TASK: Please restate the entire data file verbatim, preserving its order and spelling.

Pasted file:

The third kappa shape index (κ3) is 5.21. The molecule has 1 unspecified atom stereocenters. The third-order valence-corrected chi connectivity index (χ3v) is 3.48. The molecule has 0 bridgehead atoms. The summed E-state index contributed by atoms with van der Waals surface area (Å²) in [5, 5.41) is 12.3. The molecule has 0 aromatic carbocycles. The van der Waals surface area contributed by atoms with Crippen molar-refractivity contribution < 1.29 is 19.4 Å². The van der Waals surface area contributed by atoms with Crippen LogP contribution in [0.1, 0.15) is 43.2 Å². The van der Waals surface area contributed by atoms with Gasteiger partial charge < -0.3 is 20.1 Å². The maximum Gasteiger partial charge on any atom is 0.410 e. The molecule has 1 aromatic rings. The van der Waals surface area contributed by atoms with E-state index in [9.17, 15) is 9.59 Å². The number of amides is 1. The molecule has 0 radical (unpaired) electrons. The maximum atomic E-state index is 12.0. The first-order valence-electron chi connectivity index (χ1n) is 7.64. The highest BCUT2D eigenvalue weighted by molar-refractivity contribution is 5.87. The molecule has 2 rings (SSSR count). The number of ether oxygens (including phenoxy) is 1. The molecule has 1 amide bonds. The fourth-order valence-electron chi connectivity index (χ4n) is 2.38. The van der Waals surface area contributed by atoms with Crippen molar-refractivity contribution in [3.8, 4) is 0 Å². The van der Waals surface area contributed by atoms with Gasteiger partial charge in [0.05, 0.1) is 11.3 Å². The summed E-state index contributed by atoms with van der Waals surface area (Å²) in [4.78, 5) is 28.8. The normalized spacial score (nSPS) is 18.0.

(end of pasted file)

The third kappa shape index (κ3) is 5.21. The molecule has 1 unspecified atom stereocenters. The third-order valence-corrected chi connectivity index (χ3v) is 3.48. The molecule has 0 bridgehead atoms. The summed E-state index contributed by atoms with van der Waals surface area (Å²) in [5, 5.41) is 12.3. The molecule has 0 aromatic carbocycles. The van der Waals surface area contributed by atoms with Crippen molar-refractivity contribution < 1.29 is 19.4 Å². The van der Waals surface area contributed by atoms with Crippen LogP contribution in [0.1, 0.15) is 43.2 Å². The van der Waals surface area contributed by atoms with Gasteiger partial charge < -0.3 is 20.1 Å². The maximum Gasteiger partial charge on any atom is 0.410 e. The molecule has 1 aromatic rings. The van der Waals surface area contributed by atoms with E-state index in [9.17, 15) is 9.59 Å². The number of amides is 1. The molecule has 0 radical (unpaired) electrons. The maximum atomic E-state index is 12.0. The first-order valence-electron chi connectivity index (χ1n) is 7.64. The highest BCUT2D eigenvalue weighted by molar-refractivity contribution is 5.87. The molecule has 2 rings (SSSR count). The number of ether oxygens (including phenoxy) is 1. The molecule has 1 amide bonds. The fourth-order valence-electron chi connectivity index (χ4n) is 2.38. The van der Waals surface area contributed by atoms with Crippen molar-refractivity contribution in [3.8, 4) is 0 Å². The van der Waals surface area contributed by atoms with Gasteiger partial charge in [0.05, 0.1) is 11.3 Å². The summed E-state index contributed by atoms with van der Waals surface area (Å²) in [4.78, 5) is 28.8. The normalized spacial score (nSPS) is 18.0.